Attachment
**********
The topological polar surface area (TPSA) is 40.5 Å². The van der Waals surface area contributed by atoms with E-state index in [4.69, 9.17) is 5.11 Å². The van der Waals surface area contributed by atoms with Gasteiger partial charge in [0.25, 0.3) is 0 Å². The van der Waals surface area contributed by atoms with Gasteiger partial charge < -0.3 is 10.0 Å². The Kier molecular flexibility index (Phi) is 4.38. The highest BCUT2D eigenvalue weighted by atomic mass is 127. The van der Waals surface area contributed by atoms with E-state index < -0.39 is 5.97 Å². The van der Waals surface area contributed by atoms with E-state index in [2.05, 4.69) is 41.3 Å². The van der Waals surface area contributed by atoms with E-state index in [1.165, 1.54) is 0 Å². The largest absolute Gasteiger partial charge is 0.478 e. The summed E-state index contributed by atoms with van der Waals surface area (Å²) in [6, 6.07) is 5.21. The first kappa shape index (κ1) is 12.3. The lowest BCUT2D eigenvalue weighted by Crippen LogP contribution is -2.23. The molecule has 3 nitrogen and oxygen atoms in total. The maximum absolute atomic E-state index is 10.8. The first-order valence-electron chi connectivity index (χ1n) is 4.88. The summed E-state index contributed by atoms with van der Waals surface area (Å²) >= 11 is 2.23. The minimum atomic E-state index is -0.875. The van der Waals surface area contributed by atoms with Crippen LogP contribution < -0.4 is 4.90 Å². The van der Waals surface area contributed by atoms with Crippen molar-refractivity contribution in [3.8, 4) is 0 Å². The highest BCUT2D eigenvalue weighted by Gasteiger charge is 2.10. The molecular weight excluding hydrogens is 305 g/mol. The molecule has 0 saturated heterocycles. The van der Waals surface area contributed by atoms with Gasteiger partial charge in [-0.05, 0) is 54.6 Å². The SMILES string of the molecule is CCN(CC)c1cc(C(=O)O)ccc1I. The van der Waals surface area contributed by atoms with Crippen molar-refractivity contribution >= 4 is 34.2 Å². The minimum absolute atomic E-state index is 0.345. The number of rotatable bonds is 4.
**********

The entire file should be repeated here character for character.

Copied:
The topological polar surface area (TPSA) is 40.5 Å². The van der Waals surface area contributed by atoms with E-state index in [4.69, 9.17) is 5.11 Å². The van der Waals surface area contributed by atoms with Gasteiger partial charge in [0.25, 0.3) is 0 Å². The van der Waals surface area contributed by atoms with Gasteiger partial charge < -0.3 is 10.0 Å². The Kier molecular flexibility index (Phi) is 4.38. The highest BCUT2D eigenvalue weighted by atomic mass is 127. The van der Waals surface area contributed by atoms with E-state index < -0.39 is 5.97 Å². The van der Waals surface area contributed by atoms with E-state index in [2.05, 4.69) is 41.3 Å². The van der Waals surface area contributed by atoms with E-state index in [1.165, 1.54) is 0 Å². The largest absolute Gasteiger partial charge is 0.478 e. The summed E-state index contributed by atoms with van der Waals surface area (Å²) in [6, 6.07) is 5.21. The first kappa shape index (κ1) is 12.3. The lowest BCUT2D eigenvalue weighted by Crippen LogP contribution is -2.23. The molecule has 3 nitrogen and oxygen atoms in total. The maximum absolute atomic E-state index is 10.8. The first-order valence-electron chi connectivity index (χ1n) is 4.88. The summed E-state index contributed by atoms with van der Waals surface area (Å²) >= 11 is 2.23. The minimum atomic E-state index is -0.875. The van der Waals surface area contributed by atoms with Crippen LogP contribution < -0.4 is 4.90 Å². The van der Waals surface area contributed by atoms with Crippen molar-refractivity contribution in [3.8, 4) is 0 Å². The highest BCUT2D eigenvalue weighted by Gasteiger charge is 2.10. The molecular weight excluding hydrogens is 305 g/mol. The molecule has 0 saturated heterocycles. The van der Waals surface area contributed by atoms with Gasteiger partial charge in [-0.05, 0) is 54.6 Å². The SMILES string of the molecule is CCN(CC)c1cc(C(=O)O)ccc1I. The van der Waals surface area contributed by atoms with Crippen molar-refractivity contribution >= 4 is 34.2 Å². The minimum absolute atomic E-state index is 0.345. The number of rotatable bonds is 4.